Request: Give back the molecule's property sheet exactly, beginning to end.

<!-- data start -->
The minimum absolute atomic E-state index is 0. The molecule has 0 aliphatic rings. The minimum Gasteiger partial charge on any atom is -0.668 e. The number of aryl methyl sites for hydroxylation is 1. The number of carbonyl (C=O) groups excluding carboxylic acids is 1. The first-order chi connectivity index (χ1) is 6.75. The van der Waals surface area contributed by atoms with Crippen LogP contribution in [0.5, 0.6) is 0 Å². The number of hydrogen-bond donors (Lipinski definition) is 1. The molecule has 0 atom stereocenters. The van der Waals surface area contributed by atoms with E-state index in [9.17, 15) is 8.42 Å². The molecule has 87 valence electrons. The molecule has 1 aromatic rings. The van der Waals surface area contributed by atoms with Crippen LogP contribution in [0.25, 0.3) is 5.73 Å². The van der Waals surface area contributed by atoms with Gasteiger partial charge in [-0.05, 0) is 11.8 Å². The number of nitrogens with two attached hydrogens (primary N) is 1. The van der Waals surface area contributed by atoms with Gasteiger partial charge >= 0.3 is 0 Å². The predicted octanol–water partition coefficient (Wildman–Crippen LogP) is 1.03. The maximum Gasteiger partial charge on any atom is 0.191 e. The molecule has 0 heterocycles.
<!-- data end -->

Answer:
The minimum absolute atomic E-state index is 0. The molecule has 0 aliphatic rings. The minimum Gasteiger partial charge on any atom is -0.668 e. The number of aryl methyl sites for hydroxylation is 1. The number of carbonyl (C=O) groups excluding carboxylic acids is 1. The first-order chi connectivity index (χ1) is 6.75. The van der Waals surface area contributed by atoms with Crippen LogP contribution in [0.5, 0.6) is 0 Å². The number of hydrogen-bond donors (Lipinski definition) is 1. The molecule has 0 atom stereocenters. The van der Waals surface area contributed by atoms with E-state index in [9.17, 15) is 8.42 Å². The molecule has 87 valence electrons. The molecule has 1 aromatic rings. The van der Waals surface area contributed by atoms with Crippen LogP contribution in [0.25, 0.3) is 5.73 Å². The van der Waals surface area contributed by atoms with Gasteiger partial charge in [-0.05, 0) is 11.8 Å². The number of nitrogens with two attached hydrogens (primary N) is 1. The van der Waals surface area contributed by atoms with Gasteiger partial charge >= 0.3 is 0 Å². The predicted octanol–water partition coefficient (Wildman–Crippen LogP) is 1.03. The maximum Gasteiger partial charge on any atom is 0.191 e. The molecule has 0 heterocycles.